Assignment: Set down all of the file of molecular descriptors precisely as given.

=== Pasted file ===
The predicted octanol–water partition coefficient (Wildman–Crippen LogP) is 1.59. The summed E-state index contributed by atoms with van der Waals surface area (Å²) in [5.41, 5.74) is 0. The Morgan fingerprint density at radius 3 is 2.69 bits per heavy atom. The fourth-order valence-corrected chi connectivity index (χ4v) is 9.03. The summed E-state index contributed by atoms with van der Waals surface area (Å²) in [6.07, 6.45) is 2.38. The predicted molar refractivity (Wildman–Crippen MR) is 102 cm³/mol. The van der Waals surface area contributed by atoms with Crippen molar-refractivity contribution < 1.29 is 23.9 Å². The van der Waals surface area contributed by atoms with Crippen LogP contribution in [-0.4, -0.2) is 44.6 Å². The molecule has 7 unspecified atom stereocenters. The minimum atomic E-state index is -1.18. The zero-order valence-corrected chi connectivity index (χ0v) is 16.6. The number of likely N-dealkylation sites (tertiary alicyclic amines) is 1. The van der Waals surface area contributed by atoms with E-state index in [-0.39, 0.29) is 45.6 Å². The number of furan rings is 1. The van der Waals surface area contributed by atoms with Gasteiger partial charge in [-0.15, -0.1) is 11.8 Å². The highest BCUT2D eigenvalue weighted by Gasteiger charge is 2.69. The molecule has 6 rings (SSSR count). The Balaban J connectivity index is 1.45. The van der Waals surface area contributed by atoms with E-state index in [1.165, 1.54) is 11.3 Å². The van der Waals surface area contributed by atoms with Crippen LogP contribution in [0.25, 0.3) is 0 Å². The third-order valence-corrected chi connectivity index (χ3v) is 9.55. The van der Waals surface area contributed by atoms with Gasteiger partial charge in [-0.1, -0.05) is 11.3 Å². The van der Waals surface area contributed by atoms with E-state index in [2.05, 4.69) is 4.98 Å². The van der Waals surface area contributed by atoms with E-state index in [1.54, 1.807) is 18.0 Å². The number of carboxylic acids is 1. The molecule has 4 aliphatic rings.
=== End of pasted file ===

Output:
The predicted octanol–water partition coefficient (Wildman–Crippen LogP) is 1.59. The summed E-state index contributed by atoms with van der Waals surface area (Å²) in [5.41, 5.74) is 0. The Morgan fingerprint density at radius 3 is 2.69 bits per heavy atom. The fourth-order valence-corrected chi connectivity index (χ4v) is 9.03. The summed E-state index contributed by atoms with van der Waals surface area (Å²) in [6.07, 6.45) is 2.38. The predicted molar refractivity (Wildman–Crippen MR) is 102 cm³/mol. The van der Waals surface area contributed by atoms with Crippen molar-refractivity contribution < 1.29 is 23.9 Å². The van der Waals surface area contributed by atoms with Crippen LogP contribution in [-0.4, -0.2) is 44.6 Å². The molecule has 7 unspecified atom stereocenters. The minimum atomic E-state index is -1.18. The zero-order valence-corrected chi connectivity index (χ0v) is 16.6. The number of likely N-dealkylation sites (tertiary alicyclic amines) is 1. The van der Waals surface area contributed by atoms with E-state index in [-0.39, 0.29) is 45.6 Å². The number of furan rings is 1. The van der Waals surface area contributed by atoms with Gasteiger partial charge in [-0.15, -0.1) is 11.8 Å². The highest BCUT2D eigenvalue weighted by Gasteiger charge is 2.69. The molecule has 6 rings (SSSR count). The Balaban J connectivity index is 1.45. The van der Waals surface area contributed by atoms with E-state index in [1.165, 1.54) is 11.3 Å². The van der Waals surface area contributed by atoms with Crippen LogP contribution in [0.25, 0.3) is 0 Å². The third-order valence-corrected chi connectivity index (χ3v) is 9.55. The van der Waals surface area contributed by atoms with Gasteiger partial charge in [-0.1, -0.05) is 11.3 Å². The van der Waals surface area contributed by atoms with E-state index in [2.05, 4.69) is 4.98 Å². The van der Waals surface area contributed by atoms with E-state index in [1.54, 1.807) is 18.0 Å². The number of carboxylic acids is 1. The molecule has 4 aliphatic rings.